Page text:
Skip to content
Related Articles

Related Articles

Improve Article
Save Article
Like Article

Data Integration in Data Mining

  • Difficulty Level : Basic
  • Last Updated : 31 May, 2021

Data Integration is a data preprocessing technique that involves combining data from multiple heterogeneous data sources into a coherent data store and provide a unified view of the data. These sources may include multiple data cubes, databases, or flat files. 

The data integration approaches are formally defined as triple <G, S, M> where, 
G stand for the global schema, 
S stands for the heterogeneous source of schema, 
M stands for mapping between the queries of source and global schema. 

Attention reader! Don’t stop learning now. Get hold of all the important Machine Learning Concepts with the Machine Learning Foundation Course at a student-friendly price and become industry ready.



 



There are mainly 2 major approaches for data integration – one is the “tight coupling approach” and another is the “loose coupling approach”. 

Tight Coupling: 

  • Here, a data warehouse is treated as an information retrieval component.
  • In this coupling, data is combined from different sources into a single physical location through the process of ETL – Extraction, Transformation, and Loading.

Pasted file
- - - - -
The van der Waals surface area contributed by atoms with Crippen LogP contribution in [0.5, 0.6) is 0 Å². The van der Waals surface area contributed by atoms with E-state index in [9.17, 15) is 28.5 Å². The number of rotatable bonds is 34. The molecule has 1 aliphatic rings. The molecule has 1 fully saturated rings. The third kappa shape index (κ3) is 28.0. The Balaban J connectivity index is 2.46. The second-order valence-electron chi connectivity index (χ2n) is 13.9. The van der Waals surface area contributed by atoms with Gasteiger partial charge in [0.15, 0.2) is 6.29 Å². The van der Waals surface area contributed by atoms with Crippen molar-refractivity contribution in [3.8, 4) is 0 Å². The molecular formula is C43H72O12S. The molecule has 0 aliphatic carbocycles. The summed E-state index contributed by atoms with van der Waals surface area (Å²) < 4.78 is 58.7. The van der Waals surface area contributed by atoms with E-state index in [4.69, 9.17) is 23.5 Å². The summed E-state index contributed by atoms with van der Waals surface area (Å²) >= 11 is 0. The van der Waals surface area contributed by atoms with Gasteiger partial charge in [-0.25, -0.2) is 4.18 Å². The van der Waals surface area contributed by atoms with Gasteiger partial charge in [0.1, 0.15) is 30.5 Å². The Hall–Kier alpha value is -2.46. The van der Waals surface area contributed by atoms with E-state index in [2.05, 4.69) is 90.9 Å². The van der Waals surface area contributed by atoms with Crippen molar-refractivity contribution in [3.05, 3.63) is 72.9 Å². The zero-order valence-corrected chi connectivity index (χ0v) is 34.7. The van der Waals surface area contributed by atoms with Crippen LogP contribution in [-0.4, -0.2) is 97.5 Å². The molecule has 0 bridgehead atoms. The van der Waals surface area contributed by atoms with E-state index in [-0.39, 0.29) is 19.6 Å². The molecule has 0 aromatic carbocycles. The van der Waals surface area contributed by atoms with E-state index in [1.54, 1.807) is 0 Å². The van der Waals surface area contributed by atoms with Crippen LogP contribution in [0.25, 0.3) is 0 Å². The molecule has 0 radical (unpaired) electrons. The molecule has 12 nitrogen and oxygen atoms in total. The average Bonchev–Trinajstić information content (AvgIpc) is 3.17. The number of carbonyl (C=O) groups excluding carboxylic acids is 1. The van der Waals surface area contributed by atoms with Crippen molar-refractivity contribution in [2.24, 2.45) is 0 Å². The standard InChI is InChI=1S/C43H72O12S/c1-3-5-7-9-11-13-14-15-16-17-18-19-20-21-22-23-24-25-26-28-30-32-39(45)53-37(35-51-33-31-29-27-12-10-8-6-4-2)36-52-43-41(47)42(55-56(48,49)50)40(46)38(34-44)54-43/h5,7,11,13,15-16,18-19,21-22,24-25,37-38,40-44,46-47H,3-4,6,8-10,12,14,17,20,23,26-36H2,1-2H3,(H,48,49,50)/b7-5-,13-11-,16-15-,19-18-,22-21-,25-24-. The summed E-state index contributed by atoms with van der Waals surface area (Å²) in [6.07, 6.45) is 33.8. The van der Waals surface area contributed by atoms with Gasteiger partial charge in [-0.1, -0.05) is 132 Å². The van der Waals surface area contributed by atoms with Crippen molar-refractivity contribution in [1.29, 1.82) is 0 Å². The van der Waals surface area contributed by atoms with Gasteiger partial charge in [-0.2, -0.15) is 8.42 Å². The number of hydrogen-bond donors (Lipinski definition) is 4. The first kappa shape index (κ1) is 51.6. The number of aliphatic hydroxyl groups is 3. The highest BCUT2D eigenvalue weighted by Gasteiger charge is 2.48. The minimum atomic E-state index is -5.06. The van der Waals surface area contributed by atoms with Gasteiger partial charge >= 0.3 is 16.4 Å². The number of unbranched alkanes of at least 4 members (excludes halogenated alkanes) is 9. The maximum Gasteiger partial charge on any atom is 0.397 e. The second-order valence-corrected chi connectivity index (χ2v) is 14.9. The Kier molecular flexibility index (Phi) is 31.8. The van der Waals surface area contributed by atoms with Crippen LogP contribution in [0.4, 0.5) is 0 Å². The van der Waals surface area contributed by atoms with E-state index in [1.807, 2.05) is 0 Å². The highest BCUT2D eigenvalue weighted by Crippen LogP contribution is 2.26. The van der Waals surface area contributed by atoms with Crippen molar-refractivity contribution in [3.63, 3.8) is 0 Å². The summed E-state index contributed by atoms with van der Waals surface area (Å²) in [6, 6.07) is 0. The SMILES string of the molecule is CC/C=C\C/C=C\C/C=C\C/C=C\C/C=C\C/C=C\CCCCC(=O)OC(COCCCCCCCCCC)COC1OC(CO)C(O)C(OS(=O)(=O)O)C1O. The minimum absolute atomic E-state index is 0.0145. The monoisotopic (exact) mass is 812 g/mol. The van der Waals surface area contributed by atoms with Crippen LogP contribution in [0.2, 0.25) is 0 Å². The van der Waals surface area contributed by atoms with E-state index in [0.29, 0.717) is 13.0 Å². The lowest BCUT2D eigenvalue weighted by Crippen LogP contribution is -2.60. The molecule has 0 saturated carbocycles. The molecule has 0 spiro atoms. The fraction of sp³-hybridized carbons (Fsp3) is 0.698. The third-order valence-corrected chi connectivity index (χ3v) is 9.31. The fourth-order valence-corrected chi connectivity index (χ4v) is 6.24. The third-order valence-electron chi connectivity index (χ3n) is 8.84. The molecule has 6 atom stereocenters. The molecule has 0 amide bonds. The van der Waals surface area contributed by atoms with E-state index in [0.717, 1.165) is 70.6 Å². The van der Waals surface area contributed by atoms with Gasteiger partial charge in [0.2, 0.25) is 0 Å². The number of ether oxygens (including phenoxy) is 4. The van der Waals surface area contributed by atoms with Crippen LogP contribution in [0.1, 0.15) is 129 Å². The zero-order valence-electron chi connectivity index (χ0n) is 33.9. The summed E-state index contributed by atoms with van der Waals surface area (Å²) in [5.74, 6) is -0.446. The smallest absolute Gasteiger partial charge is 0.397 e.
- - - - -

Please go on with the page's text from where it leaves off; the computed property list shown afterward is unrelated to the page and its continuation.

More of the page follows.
Loose Coupling:  

  • Here, an interface is provided that takes the query from the user, transforms it in a way the source database can understand, and then sends the query directly to the source databases to obtain the result.
  • And the data only remains in the actual source databases.

Issues in Data Integration: 
There are no issues to consider during data integration: Schema Integration, Redundancy, Detection, and resolution of data value conflicts. These are explained in brief below. 

1. Schema Integration: 

  • Integrate metadata from different sources.
  • The real-world entities from multiple sources are matched referred to as the entity identification problem.

2. Redundancy: 

  • An attribute may be redundant if it can be derived or obtaining from another attribute or set of attributes.
  • Inconsistencies in attributes can also cause redundancies in the resulting data set.
  • Some redundancies can be detected by correlation analysis.

3. Detection and resolution of data value conflicts: 

  • This is the third important issue in data integration.
  • Attribute values from different sources may differ for the same real-world entity.
  • An attribute in one system may be recorded at a lower level abstraction than the “same” attribute in another.
My Personal Notes arrow_drop_up
Recommended Articles
Page :